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Few obligations

The name says it all: you are an organisation ‘in fact’. You have a de facto association if you organise a street party with your neighbours, for example, but also if you just start offering dance lessons with a few teachers or rehearse weekly with your dance company.

As a de facto association you have few obligations. You don’t need to draw up articles of association, hold general meetings, appoint a board, deposit annual accounts, etc, so a de facto association doesn’t need much administration.

Little protection

In legal language we say that a de facto association is not a legal entity (rechtspersoonlijkheid).  Legally, a de facto association is not a separate entity with its own rights and obligations. The de facto association is the people of which it consists.

You cannot enter into a contract with a de facto association as an organisation, only with the people who are members of it. If, for example, you take out a lease, you have to do that in your own name on behalf of the association.

The people who are part of the de facto association are then personally liable (aansprakelijk) for any mistakes or damage or loss related to the association. If you rent a refrigerator for the street party, for example, and the invoice isn’t paid, then you as a member of the de facto association are personally responsible for making sure that it is paid. If a mistake is made in the group with serious financial or human costs (fraud, a fire or an accident, etc.), the association will not be responsible but the people who are members of it.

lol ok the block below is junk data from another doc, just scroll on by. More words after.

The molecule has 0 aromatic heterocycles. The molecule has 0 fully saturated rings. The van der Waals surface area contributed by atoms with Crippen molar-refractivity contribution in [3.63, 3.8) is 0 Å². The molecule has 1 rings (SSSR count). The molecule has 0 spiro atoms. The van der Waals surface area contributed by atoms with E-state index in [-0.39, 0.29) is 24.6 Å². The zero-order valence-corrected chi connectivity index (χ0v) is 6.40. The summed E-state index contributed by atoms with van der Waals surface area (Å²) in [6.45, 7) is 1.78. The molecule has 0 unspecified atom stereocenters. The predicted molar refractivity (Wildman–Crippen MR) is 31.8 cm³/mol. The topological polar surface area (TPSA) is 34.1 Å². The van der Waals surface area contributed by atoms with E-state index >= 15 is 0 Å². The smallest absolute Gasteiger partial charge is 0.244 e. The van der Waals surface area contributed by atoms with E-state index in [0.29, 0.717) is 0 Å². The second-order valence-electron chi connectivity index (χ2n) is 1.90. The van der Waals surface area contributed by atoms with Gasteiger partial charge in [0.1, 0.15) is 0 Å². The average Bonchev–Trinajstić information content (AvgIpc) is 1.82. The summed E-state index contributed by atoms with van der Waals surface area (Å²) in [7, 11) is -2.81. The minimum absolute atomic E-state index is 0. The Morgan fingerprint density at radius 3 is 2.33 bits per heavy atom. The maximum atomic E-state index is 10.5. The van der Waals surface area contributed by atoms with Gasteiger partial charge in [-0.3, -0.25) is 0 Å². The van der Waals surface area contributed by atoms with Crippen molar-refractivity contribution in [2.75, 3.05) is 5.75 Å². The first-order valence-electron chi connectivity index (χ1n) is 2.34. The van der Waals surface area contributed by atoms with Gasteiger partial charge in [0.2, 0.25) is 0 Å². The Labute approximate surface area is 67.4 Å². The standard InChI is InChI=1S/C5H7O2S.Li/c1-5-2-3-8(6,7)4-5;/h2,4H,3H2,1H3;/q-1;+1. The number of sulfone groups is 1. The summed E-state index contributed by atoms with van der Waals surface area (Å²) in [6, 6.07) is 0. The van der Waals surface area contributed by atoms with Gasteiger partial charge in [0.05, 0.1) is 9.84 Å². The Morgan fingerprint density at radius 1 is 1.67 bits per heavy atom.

Make good agreements

If you have a de facto association, then you don’t have to draw up articles of association. Nevertheless, we advise you to come to good agreements with your fellow organisers and to put those agreements down on paper.

How should you deal with money? How do you make decisions together? Who can make decisions and who can be involved in that decision-making? Who can be a member of the association and who cannot?


Insurance is also indispensable, even for a de facto association.

As a de facto association you can take out a discounted insurance for civil liability and physical accidents via Danspunt.

Bookkeeping and administration

You don’t have to maintain any complicated bookkeeping, but make sure that your administration is correct and transparent. Keep a clear list of all income and outgoings.

Never give money to any of the members of the association without the correct paperwork (see the part about paying and getting paid).

To avoid arguments, make sure that the de facto association’s money is kept separate. Keep a separate cash box or open a bank account in the name of the association.


If your plans are modest and the risk is limited, and you do what you are doing with people you trust, then a de facto association is a good way of organising yourselves. Do it carefully, though, and take the tips above into account to avoid problems or arguments.

Always remember that you are personally liable as a director or trustee if something goes wrong.

As soon as you begin to make more ambitious plans involving more money or risk, then becoming an entity such as a legally constituted non-profit organisation (vzw) is advisable. You are protected better personally and you have a more legally solid structure. Here you can read why a vzw can be a better idea.

More questions?

Get in touch with Danspunt.

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